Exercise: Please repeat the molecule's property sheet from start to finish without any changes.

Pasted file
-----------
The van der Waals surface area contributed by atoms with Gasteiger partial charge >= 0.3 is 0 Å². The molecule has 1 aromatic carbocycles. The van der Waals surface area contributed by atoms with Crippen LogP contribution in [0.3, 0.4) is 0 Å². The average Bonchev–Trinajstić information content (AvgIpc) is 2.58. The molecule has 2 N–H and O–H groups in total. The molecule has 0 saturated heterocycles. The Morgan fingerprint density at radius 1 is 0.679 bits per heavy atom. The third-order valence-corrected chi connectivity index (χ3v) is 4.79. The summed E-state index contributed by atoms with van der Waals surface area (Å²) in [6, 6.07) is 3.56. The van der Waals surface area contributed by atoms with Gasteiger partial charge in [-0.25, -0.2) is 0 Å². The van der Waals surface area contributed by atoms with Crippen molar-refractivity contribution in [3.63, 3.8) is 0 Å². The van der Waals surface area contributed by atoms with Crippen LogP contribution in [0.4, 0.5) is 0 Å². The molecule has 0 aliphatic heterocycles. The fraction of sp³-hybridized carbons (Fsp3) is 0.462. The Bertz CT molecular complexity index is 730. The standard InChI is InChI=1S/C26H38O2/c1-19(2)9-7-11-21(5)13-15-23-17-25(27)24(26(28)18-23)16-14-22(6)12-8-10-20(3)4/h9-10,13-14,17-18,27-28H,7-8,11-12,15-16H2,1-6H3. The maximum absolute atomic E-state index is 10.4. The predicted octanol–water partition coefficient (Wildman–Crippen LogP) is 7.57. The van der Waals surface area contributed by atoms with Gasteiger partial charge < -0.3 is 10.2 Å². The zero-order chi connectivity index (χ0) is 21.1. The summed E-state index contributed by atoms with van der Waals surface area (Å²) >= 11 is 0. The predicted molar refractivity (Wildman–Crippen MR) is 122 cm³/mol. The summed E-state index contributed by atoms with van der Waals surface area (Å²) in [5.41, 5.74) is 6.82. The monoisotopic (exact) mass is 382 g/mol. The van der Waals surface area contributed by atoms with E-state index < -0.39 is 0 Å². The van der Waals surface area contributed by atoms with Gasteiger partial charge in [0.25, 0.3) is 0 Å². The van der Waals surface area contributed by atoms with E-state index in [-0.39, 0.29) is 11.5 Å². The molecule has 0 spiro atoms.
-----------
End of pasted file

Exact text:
The van der Waals surface area contributed by atoms with Gasteiger partial charge >= 0.3 is 0 Å². The molecule has 1 aromatic carbocycles. The van der Waals surface area contributed by atoms with Crippen LogP contribution in [0.3, 0.4) is 0 Å². The average Bonchev–Trinajstić information content (AvgIpc) is 2.58. The molecule has 2 N–H and O–H groups in total. The molecule has 0 saturated heterocycles. The Morgan fingerprint density at radius 1 is 0.679 bits per heavy atom. The third-order valence-corrected chi connectivity index (χ3v) is 4.79. The summed E-state index contributed by atoms with van der Waals surface area (Å²) in [6, 6.07) is 3.56. The van der Waals surface area contributed by atoms with Gasteiger partial charge in [-0.25, -0.2) is 0 Å². The van der Waals surface area contributed by atoms with Crippen molar-refractivity contribution in [3.63, 3.8) is 0 Å². The van der Waals surface area contributed by atoms with Crippen LogP contribution in [0.4, 0.5) is 0 Å². The molecule has 0 aliphatic heterocycles. The fraction of sp³-hybridized carbons (Fsp3) is 0.462. The Bertz CT molecular complexity index is 730. The standard InChI is InChI=1S/C26H38O2/c1-19(2)9-7-11-21(5)13-15-23-17-25(27)24(26(28)18-23)16-14-22(6)12-8-10-20(3)4/h9-10,13-14,17-18,27-28H,7-8,11-12,15-16H2,1-6H3. The maximum absolute atomic E-state index is 10.4. The predicted octanol–water partition coefficient (Wildman–Crippen LogP) is 7.57. The van der Waals surface area contributed by atoms with Gasteiger partial charge < -0.3 is 10.2 Å². The zero-order chi connectivity index (χ0) is 21.1. The summed E-state index contributed by atoms with van der Waals surface area (Å²) >= 11 is 0. The predicted molar refractivity (Wildman–Crippen MR) is 122 cm³/mol. The summed E-state index contributed by atoms with van der Waals surface area (Å²) in [5.41, 5.74) is 6.82. The monoisotopic (exact) mass is 382 g/mol. The van der Waals surface area contributed by atoms with E-state index < -0.39 is 0 Å². The van der Waals surface area contributed by atoms with Gasteiger partial charge in [0.25, 0.3) is 0 Å². The van der Waals surface area contributed by atoms with E-state index in [-0.39, 0.29) is 11.5 Å². The molecule has 0 spiro atoms.